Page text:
This script will change the prompt to sudouser-<username>@hostname: ~$ for users in the sudo group and to normaluser-<username>@hostname: ~$ for users not in the sudo group.

Is this a Recommended Setup?

Whether this setup is recommended depends on the context and needs of the system:


  • Clear Role Identification: Similar to group-specific prompts, this setup helps in immediately identifying whether the current user session has sudo privileges, which can be particularly useful in multi-user environments.
  • Error Prevention: It acts as a constant reminder of the user's privileges, potentially preventing accidental commands with elevated privileges.


  • Complexity and Maintenance: Like any customization, it adds a layer of complexity to the system configuration and requires proper maintenance.
  • False Sense of Security: Users might develop a false sense of security or complacency, thinking that the prompt change fully reflects their privileges. However, the actual permissions are more nuanced and context-dependent.
  • Potential for Misconfiguration: Incorrectly implemented, it could lead to confusion or misconfiguration.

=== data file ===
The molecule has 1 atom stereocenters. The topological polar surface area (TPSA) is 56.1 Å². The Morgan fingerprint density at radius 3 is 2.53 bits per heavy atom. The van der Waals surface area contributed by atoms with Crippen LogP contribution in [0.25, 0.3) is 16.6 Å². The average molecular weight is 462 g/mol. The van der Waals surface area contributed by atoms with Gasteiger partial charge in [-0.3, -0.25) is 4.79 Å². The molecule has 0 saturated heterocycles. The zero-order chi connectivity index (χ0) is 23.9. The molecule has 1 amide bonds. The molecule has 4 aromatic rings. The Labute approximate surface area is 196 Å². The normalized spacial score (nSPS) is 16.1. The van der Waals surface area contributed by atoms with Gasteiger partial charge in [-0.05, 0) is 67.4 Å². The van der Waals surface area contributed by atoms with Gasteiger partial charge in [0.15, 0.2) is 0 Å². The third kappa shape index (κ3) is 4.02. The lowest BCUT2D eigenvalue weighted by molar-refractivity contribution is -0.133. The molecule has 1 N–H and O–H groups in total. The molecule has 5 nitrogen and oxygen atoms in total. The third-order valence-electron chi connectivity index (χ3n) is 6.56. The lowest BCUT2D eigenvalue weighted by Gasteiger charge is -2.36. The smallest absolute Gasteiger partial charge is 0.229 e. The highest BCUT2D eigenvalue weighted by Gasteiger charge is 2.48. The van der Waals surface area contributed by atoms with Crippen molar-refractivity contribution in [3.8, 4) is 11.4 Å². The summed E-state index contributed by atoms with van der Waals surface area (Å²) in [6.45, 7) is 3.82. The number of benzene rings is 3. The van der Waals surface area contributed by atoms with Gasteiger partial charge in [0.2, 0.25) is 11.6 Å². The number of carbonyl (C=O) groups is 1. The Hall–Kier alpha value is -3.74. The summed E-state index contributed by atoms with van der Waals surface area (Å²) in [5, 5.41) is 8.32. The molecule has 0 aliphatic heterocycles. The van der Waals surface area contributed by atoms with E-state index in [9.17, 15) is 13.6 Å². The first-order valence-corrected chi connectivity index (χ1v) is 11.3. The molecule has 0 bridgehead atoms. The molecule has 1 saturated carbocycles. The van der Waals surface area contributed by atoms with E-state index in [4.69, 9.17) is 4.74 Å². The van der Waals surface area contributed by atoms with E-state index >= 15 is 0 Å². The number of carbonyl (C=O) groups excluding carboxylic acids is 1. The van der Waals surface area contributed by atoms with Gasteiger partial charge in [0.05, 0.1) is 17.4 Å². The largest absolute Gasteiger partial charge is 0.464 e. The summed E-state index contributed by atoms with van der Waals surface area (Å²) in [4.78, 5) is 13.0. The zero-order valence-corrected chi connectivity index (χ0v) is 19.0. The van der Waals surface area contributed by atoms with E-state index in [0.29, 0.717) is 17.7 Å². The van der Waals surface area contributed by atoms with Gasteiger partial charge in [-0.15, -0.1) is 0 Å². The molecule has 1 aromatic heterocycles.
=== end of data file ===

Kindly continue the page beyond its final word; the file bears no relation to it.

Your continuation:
In summary, customizing the command prompt to distinguish between normal users and sudo users can be useful in certain environments, especially where quick identification of user privileges is important.

However, it's not universally recommended, as it adds complexity and depends on the specific needs and management capabilities of the system administrators.

Restore .bashrc File to Default Settings

If you encounter problems, you can revert the changes by restoring the .bashrc file from your backup. If you didn't make a backup, you can either manually edit the file again and remove or comment out the custom script that you added in the previous steps.

Also, there is a default version of the .bashrc file in the /etc/skel/ directory in Debian and Ubuntu systems.

$ ls -al /etc/skel/
total 32
drwxr-xr-x   2 root root  4096 Jan  8 18:02 .
drwxr-xr-x 138 root root 12288 Jan  8 17:55 ..
-rw-r--r--   1 root root   220 Jan  6  2022 .bash_logout
-rw-r--r--   1 root root  4116 Jan  8 18:00 .bashrc
-rw-r--r--   1 root root   807 Jan  6  2022 .profile

Copy the default version of ~/.bashrc file to your current version like below:

$ cp /etc/skel/.bashrc ~/

Finally, run the following command to update the changes.

$ source ~/.bashrc

For more details check the following link:

How To Restore .bashrc File To Default Settings In Ubuntu


In this tutorial, we discussed how to set custom bash prompt for users of a certain group, and the advantages and disadvantages of altering the command prompt in Linux with example scripts.

While modifying bash prompts can be useful for specific needs in certain environments, it's generally not recommended for beginners.

It is always a good practice to test this approach in a Virtual machine and weigh the benefits against the potential risks and complexities before implementing these changes.